Another way to consider the relationship between yield and return is to look at historical performance. As shown in Figure 2, for the Bloomberg Intermediate Aggregate Index, a starting yield between 4%-6% has historically produced an average annual return of 5.4% over the following five-year period. The average return incorporates not just the yield or accrual, but also changes in portfolio market value associated with changes in interest rates. Higher starting yields should provide better downside protection in the event rates continue to rise, while longer maturity profiles increase the opportunity for total return should rates move lower.

Figure 2. Bloomberg Intermediate Aggregate Bond Index, 5-Year Forward Average Annualized Returns by Starting Yield Range (Jan. 1976 - Jun. 2023)

History portends well for current yield levels

As of 6/30/2023. Source: Bloomberg L.P.

Importantly, expanding the liquidity conversation to longer-maturity solutions enhances opportunities for diversification by broadening the investable universe. Amid the current market backdrop, we continue to favor Structured Products, such as mortgage-backed and asset-backed securities, given improving valuations and solid fundamentals as the sector recovers from the overhang of banking industry stress earlier in the year. Within the high-quality areas of the sector in which we focus, we believe there are compelling alternatives to corporate credit for incremental yield and strong risk-adjusted returns. Overall, the short/intermediate portions of the curve offer enhanced spread relative to investment portfolios that more closely resemble traditional money market funds. (Figure 3).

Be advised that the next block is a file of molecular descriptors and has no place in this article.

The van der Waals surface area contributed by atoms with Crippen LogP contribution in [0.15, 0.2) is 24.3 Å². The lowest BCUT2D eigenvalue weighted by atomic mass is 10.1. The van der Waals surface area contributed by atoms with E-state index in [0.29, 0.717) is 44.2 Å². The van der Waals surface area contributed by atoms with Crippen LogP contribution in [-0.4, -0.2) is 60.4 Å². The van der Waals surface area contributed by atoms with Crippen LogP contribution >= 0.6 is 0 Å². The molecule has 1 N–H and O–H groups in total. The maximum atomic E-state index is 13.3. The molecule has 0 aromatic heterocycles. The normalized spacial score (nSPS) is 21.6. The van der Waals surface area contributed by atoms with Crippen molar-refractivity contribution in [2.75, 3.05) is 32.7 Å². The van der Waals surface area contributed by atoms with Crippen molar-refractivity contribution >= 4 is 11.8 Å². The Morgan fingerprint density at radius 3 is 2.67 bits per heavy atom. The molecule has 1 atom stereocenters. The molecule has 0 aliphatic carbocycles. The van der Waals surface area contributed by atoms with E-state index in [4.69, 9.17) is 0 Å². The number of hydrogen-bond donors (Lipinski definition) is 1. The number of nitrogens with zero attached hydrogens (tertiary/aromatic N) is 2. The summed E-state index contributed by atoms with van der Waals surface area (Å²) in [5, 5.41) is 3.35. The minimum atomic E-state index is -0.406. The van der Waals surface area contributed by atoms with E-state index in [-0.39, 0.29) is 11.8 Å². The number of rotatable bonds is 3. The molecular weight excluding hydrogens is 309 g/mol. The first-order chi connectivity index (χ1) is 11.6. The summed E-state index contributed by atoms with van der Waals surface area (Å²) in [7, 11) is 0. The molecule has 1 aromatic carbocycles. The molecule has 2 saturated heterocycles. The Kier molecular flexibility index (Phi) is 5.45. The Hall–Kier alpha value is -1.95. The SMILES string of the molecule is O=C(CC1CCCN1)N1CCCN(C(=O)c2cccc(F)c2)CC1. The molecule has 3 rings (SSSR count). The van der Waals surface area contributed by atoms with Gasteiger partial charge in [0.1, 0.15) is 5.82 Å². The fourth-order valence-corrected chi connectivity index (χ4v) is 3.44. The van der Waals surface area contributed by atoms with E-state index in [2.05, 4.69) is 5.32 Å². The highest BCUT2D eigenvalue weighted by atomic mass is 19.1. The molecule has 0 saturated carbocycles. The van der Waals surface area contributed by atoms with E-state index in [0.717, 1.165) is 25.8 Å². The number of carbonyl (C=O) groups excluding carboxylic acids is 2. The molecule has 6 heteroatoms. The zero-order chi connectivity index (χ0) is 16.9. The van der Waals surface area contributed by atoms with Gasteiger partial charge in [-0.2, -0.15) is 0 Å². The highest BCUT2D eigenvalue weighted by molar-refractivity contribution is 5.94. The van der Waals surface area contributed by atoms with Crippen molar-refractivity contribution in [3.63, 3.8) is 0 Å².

Figure 3. Sector Credit Spread Comparison

Short/intermediate portions of the curve offer enhanced spread

As of 6/30/2023. Source: Bloomberg L.P.

Return-risk considerations aside, it is important for liquidity investors to understand the context of the market landscape. The fed funds futures market is currently implying a terminal rate around 5.5%, which is consistent with the updated median Fed projection from the June Federal Open Market Committee meeting (Figure 4). While better aligned, the Fed’s stance remains that rates will stay higher for longer to ensure inflation — and inflation expectations — make material progress toward its 2% long-term objective.

Figure 4. U.S. Market-Implied Terminal Fed Funds Rate (%)

Markets and the Fed are coalescing around a similar terminal rate

As of 6/30/2023. Source: The Daily Shot ®